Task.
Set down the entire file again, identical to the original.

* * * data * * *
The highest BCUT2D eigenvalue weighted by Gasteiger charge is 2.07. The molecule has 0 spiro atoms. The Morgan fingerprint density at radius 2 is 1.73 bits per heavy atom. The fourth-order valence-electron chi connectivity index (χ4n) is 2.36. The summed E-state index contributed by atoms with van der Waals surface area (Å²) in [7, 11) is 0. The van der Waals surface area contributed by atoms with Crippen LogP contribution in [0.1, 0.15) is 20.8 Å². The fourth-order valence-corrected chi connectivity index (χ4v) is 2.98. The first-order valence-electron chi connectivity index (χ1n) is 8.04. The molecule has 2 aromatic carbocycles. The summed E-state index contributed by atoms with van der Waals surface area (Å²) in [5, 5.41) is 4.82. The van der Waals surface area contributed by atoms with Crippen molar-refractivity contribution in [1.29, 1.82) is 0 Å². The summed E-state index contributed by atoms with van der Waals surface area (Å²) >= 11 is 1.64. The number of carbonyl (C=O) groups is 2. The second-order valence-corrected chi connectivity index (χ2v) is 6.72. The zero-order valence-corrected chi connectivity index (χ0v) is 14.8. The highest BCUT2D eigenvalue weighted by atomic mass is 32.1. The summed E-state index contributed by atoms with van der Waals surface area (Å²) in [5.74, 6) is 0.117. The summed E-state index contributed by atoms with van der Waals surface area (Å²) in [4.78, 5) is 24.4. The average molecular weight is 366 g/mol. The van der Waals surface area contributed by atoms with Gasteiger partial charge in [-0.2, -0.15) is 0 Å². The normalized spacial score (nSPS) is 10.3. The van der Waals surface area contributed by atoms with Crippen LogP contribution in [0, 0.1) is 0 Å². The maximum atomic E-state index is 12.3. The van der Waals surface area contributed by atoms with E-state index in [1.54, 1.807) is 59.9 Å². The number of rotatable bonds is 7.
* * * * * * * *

The highest BCUT2D eigenvalue weighted by Gasteiger charge is 2.07. The molecule has 0 spiro atoms. The Morgan fingerprint density at radius 2 is 1.73 bits per heavy atom. The fourth-order valence-electron chi connectivity index (χ4n) is 2.36. The summed E-state index contributed by atoms with van der Waals surface area (Å²) in [7, 11) is 0. The van der Waals surface area contributed by atoms with Crippen LogP contribution in [0.1, 0.15) is 20.8 Å². The fourth-order valence-corrected chi connectivity index (χ4v) is 2.98. The first-order valence-electron chi connectivity index (χ1n) is 8.04. The molecule has 2 aromatic carbocycles. The summed E-state index contributed by atoms with van der Waals surface area (Å²) in [5, 5.41) is 4.82. The van der Waals surface area contributed by atoms with Crippen molar-refractivity contribution in [1.29, 1.82) is 0 Å². The summed E-state index contributed by atoms with van der Waals surface area (Å²) >= 11 is 1.64. The number of carbonyl (C=O) groups is 2. The second-order valence-corrected chi connectivity index (χ2v) is 6.72. The zero-order valence-corrected chi connectivity index (χ0v) is 14.8. The highest BCUT2D eigenvalue weighted by atomic mass is 32.1. The summed E-state index contributed by atoms with van der Waals surface area (Å²) in [5.74, 6) is 0.117. The summed E-state index contributed by atoms with van der Waals surface area (Å²) in [4.78, 5) is 24.4. The average molecular weight is 366 g/mol. The van der Waals surface area contributed by atoms with Gasteiger partial charge in [-0.2, -0.15) is 0 Å². The normalized spacial score (nSPS) is 10.3. The van der Waals surface area contributed by atoms with Crippen LogP contribution in [0, 0.1) is 0 Å². The maximum atomic E-state index is 12.3. The van der Waals surface area contributed by atoms with E-state index in [1.54, 1.807) is 59.9 Å². The number of rotatable bonds is 7.